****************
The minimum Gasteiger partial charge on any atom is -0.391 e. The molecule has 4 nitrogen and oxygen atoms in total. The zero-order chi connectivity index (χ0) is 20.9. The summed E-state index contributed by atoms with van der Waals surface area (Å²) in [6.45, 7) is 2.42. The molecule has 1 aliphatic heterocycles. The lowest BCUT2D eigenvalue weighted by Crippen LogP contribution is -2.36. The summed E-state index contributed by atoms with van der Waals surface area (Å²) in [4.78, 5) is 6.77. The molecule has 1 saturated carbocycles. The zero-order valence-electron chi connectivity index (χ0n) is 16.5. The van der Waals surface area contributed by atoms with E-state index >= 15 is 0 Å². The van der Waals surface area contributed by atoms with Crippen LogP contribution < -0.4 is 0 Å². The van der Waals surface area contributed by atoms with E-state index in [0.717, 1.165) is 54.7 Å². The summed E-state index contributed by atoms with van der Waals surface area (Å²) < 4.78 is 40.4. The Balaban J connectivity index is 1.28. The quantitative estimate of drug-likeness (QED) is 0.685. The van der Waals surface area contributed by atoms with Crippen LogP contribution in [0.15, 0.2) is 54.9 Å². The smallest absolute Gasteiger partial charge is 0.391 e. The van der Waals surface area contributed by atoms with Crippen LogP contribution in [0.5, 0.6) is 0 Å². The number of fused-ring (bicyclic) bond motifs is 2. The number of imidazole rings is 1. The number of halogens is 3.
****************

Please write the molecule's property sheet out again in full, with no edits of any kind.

The minimum Gasteiger partial charge on any atom is -0.391 e. The molecule has 4 nitrogen and oxygen atoms in total. The zero-order chi connectivity index (χ0) is 20.9. The summed E-state index contributed by atoms with van der Waals surface area (Å²) in [6.45, 7) is 2.42. The molecule has 1 aliphatic heterocycles. The lowest BCUT2D eigenvalue weighted by Crippen LogP contribution is -2.36. The summed E-state index contributed by atoms with van der Waals surface area (Å²) in [4.78, 5) is 6.77. The molecule has 1 saturated carbocycles. The zero-order valence-electron chi connectivity index (χ0n) is 16.5. The van der Waals surface area contributed by atoms with E-state index >= 15 is 0 Å². The van der Waals surface area contributed by atoms with Crippen LogP contribution < -0.4 is 0 Å². The van der Waals surface area contributed by atoms with E-state index in [0.717, 1.165) is 54.7 Å². The summed E-state index contributed by atoms with van der Waals surface area (Å²) < 4.78 is 40.4. The Balaban J connectivity index is 1.28. The quantitative estimate of drug-likeness (QED) is 0.685. The van der Waals surface area contributed by atoms with Crippen LogP contribution in [0.15, 0.2) is 54.9 Å². The smallest absolute Gasteiger partial charge is 0.391 e. The van der Waals surface area contributed by atoms with Crippen LogP contribution in [0.5, 0.6) is 0 Å². The number of fused-ring (bicyclic) bond motifs is 2. The number of imidazole rings is 1. The number of halogens is 3.